Human variable ratio performanceLearning and Motivation
AbstractThe generality of the mathematical principles of reinforcement (MPR) was tested with humans. In Experiment 1A, participants’ mouse clicks were reinforced according to a series of variable-ratio (VR) values. In one condition, a situated task was used (searching for treasure on a map presented via a PC monitor); in the other, abstract version of the task, participants clicked on a white screen. Under the “map” condition, response rates increased with increasing ratio value before decreasing with further ratio increases; under the “no-map” condition, response rates decreased linearly from a peak at the smallest ratio. In Experiment 1B, the pattern of responding was confirmed under the “map” conditions using a different set of ratio values. In Experiment 2, reinforcer magnitude was manipulated using the “map” context. Response rates did not differ significantly when large rather than small cash reinforcers were delivered according to a VR 30 but were significantly higher when large rather than small cash reinforcers were delivered according to a VR 120. Together these experiments offer qualified support for extending MPR to the behavior of human participants.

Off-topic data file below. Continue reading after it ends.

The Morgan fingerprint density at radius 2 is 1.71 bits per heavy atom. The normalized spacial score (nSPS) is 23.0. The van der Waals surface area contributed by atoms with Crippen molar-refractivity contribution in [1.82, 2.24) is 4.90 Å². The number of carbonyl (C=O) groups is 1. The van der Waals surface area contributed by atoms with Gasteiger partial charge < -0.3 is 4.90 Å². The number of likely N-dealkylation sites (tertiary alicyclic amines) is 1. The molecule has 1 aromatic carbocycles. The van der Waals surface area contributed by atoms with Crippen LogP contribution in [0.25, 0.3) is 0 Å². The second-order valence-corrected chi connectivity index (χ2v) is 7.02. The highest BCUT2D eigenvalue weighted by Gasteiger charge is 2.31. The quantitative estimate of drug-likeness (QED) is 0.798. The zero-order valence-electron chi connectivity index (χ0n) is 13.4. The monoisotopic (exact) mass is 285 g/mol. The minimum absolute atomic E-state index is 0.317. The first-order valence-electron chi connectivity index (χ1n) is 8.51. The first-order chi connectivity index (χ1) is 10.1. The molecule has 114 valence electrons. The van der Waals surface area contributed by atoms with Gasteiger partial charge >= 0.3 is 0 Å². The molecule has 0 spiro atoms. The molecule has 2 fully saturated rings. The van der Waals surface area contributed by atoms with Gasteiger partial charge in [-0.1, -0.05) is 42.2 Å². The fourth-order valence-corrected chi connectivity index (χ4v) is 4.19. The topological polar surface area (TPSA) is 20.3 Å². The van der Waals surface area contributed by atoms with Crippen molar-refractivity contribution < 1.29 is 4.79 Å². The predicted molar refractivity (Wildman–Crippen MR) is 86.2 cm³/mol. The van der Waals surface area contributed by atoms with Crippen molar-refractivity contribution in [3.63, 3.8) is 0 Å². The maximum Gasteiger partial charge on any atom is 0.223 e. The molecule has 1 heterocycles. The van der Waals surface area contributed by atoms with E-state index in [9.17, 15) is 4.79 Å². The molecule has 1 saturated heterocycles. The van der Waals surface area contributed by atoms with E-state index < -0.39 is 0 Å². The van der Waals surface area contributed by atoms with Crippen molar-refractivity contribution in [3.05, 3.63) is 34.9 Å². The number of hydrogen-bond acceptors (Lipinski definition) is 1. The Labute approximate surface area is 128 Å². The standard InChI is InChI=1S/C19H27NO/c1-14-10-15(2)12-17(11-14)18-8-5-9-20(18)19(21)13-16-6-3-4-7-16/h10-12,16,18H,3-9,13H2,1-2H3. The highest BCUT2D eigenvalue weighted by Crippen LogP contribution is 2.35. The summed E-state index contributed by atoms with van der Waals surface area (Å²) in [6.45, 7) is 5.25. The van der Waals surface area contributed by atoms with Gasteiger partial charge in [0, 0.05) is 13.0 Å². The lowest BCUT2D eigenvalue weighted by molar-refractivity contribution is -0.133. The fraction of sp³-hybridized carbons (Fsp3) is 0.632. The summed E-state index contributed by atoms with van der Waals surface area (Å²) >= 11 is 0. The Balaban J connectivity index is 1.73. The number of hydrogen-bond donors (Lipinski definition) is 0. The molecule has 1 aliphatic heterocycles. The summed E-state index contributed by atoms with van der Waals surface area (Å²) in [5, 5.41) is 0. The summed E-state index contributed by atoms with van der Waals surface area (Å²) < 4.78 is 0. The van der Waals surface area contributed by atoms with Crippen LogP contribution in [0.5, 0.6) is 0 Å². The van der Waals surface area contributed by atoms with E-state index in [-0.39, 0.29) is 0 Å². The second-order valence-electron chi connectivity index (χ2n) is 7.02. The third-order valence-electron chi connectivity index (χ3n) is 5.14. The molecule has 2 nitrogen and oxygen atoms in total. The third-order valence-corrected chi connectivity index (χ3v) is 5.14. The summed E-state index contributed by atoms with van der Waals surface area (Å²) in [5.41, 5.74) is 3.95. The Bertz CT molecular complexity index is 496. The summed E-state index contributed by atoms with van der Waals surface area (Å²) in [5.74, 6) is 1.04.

Bizo, LA, Remington, B, D’Souza, LS, Heighway, SK, & Baston, C 2002, 'Human variable ratio performance', Learning and Motivation, vol. 33, no. 4, pp. 411-432.
Publisher version of article available: http://dx.doi.org/10.1016/S0023-9690(02)00010-3